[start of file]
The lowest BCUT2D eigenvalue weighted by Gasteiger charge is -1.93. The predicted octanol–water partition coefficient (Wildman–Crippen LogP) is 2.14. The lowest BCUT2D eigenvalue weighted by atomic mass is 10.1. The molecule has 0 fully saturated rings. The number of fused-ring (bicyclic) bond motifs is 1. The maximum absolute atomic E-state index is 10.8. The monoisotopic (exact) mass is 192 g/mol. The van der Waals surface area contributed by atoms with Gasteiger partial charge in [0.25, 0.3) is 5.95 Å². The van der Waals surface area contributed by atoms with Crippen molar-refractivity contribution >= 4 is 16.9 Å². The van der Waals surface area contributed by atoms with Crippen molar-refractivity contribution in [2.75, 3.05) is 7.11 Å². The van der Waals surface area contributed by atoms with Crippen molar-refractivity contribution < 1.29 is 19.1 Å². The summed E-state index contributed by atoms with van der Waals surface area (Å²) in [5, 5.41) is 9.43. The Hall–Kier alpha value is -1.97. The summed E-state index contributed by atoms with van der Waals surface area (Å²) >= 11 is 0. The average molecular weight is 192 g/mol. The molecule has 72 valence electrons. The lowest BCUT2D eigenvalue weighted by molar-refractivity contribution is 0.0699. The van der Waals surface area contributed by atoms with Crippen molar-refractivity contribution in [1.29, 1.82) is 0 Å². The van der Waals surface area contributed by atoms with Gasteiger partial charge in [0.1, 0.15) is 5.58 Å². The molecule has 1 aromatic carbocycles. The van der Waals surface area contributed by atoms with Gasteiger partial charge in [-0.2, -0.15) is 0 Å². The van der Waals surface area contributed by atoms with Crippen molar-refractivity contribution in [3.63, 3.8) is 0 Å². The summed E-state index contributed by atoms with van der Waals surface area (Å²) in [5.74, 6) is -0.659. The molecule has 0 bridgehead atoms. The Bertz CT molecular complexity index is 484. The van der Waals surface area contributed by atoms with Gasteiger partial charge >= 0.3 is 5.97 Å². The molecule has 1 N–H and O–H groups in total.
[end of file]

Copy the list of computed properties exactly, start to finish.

The lowest BCUT2D eigenvalue weighted by Gasteiger charge is -1.93. The predicted octanol–water partition coefficient (Wildman–Crippen LogP) is 2.14. The lowest BCUT2D eigenvalue weighted by atomic mass is 10.1. The molecule has 0 fully saturated rings. The number of fused-ring (bicyclic) bond motifs is 1. The maximum absolute atomic E-state index is 10.8. The monoisotopic (exact) mass is 192 g/mol. The van der Waals surface area contributed by atoms with Gasteiger partial charge in [0.25, 0.3) is 5.95 Å². The van der Waals surface area contributed by atoms with Crippen molar-refractivity contribution >= 4 is 16.9 Å². The van der Waals surface area contributed by atoms with Crippen molar-refractivity contribution in [2.75, 3.05) is 7.11 Å². The van der Waals surface area contributed by atoms with Crippen molar-refractivity contribution < 1.29 is 19.1 Å². The summed E-state index contributed by atoms with van der Waals surface area (Å²) in [5, 5.41) is 9.43. The Hall–Kier alpha value is -1.97. The summed E-state index contributed by atoms with van der Waals surface area (Å²) >= 11 is 0. The average molecular weight is 192 g/mol. The molecule has 72 valence electrons. The lowest BCUT2D eigenvalue weighted by molar-refractivity contribution is 0.0699. The van der Waals surface area contributed by atoms with Crippen molar-refractivity contribution in [1.29, 1.82) is 0 Å². The van der Waals surface area contributed by atoms with Gasteiger partial charge in [0.1, 0.15) is 5.58 Å². The molecule has 1 aromatic carbocycles. The van der Waals surface area contributed by atoms with Gasteiger partial charge in [-0.2, -0.15) is 0 Å². The van der Waals surface area contributed by atoms with Crippen molar-refractivity contribution in [3.63, 3.8) is 0 Å². The summed E-state index contributed by atoms with van der Waals surface area (Å²) in [5.74, 6) is -0.659. The molecule has 0 bridgehead atoms. The Bertz CT molecular complexity index is 484. The van der Waals surface area contributed by atoms with Gasteiger partial charge >= 0.3 is 5.97 Å². The molecule has 1 N–H and O–H groups in total.